Express liquid milk lead up as Glanbia deal is confirmed
By Robert Harris
EXPRESS Dairies confirmed this week that it will buy Glanbias UK milk operations for about £100m, subject to shareholder approval.
The deal increases Expresss lead in the liquid milk sector and follows its stated aim to expand, said Expresss chief executive Neil Davidson. It will also cut overcapacity in the UK industry, he added.
"Glanbias UK milk operations are an excellent fit with our own and the integration of the two businesses over the next 18 months will enable us to achieve significant cost savings and efficiency improvements."
Express already leads the UK liquid milk market with a share thought to be about 20%. Irish food group Glanbia, the fifth biggest processor, had a 9% share, though this is thought to have slipped.
The acquisition, predicted in last weeks farmers weekly (Business, page 21), includes four dairies processing fresh cream and milk, one UHT plant and 58 depots servicing smaller retailers and doorstep deliveries.
"Inevitably, given the geography, there will be closures and job losses, though not before a thorough review and consulting with trade unions," said Mr Davidson.
Industry observers have been predicting consolidation for some time. "Major supermarkets have slimmed down the number of suppliers, and if processors want to fit in with this there has to be rationalisation," said independent consultant Mike Bessey.
Glanbias UK milk arm reported tax before profits and exceptional items of £17.8m on a turnover of just over £292m in the year to Dec 31. But it has since lost two big retailer customers, and also warned this week of lower-than-expected earnings in its pork and British cheese operations and lower profits in its Irish milk manufacturing business.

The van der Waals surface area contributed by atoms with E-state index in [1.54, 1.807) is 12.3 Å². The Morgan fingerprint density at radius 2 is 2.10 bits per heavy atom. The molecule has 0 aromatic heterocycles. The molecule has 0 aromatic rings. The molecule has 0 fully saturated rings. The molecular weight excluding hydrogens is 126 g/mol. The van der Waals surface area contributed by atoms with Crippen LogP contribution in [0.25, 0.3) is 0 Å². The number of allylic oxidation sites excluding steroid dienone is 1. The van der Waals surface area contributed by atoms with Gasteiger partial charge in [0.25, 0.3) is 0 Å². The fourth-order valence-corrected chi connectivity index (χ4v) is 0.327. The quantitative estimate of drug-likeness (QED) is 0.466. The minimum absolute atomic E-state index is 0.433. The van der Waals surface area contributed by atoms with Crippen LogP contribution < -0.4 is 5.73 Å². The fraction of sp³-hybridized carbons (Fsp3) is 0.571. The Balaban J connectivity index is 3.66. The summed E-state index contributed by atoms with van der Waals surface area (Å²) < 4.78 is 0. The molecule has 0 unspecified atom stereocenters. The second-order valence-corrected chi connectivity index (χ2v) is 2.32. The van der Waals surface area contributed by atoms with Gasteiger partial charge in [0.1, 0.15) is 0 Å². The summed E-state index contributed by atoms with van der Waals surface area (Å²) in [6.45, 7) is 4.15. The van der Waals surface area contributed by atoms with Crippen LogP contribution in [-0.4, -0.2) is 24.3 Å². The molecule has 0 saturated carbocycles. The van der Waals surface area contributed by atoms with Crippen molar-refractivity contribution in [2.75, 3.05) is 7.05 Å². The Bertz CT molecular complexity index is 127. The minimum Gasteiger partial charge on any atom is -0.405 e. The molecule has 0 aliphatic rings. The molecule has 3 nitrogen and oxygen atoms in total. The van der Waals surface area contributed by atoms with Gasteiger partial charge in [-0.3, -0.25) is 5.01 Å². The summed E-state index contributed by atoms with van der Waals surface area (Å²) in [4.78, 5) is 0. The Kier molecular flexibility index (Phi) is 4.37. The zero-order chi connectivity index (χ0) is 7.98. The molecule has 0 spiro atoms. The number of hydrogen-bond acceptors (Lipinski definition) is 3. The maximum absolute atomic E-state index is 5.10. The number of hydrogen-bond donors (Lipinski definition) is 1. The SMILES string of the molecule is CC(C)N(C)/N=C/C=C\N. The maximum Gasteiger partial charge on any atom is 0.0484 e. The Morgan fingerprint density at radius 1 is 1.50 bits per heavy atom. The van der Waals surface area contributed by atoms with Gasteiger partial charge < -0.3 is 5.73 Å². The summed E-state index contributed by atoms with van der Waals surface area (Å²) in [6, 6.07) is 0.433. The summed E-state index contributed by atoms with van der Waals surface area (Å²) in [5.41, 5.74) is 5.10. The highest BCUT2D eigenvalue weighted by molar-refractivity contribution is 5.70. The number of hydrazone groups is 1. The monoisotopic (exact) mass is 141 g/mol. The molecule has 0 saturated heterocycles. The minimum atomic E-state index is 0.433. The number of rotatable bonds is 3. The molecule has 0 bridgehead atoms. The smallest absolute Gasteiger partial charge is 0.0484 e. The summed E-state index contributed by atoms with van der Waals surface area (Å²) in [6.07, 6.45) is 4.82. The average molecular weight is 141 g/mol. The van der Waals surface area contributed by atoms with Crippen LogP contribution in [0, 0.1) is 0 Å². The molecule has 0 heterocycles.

Express also announced its results for the year ended Mar 31 – the first since its demerger from Northern Foods – at the same time. Pre-tax profits rose 9.3% to £60.2m, following the trend set by Wiseman and Dairy Crest in recent weeks.
Total volumes rise
Total liquid milk volumes rose 15%, including acquisitions. Focusing on major multiples enabled Express to gain share in a "highly competitive" market place, said Mr Davidson.
But doorstep deliveries slipped almost 7%, reflecting the national trend. To counter this, Express is investing £5m. More added value products are also in the pipeline.
Expresss rise in profits contrasts sharply with farm-gate prices. Producers received 8% less on average for the year, at just over 20p/litre, according to the farmers weekly milk price review. Chairman Lord Christopher Haskins blamed the strong £ for most of farmings problems.
"It is in the interests of all participants in the dairy industry that Britain joins the single currency at the appropriate rate as soon as is practicable. This should eliminate the significant fluctuations in farmers income which has been a feature of recent years," he said. *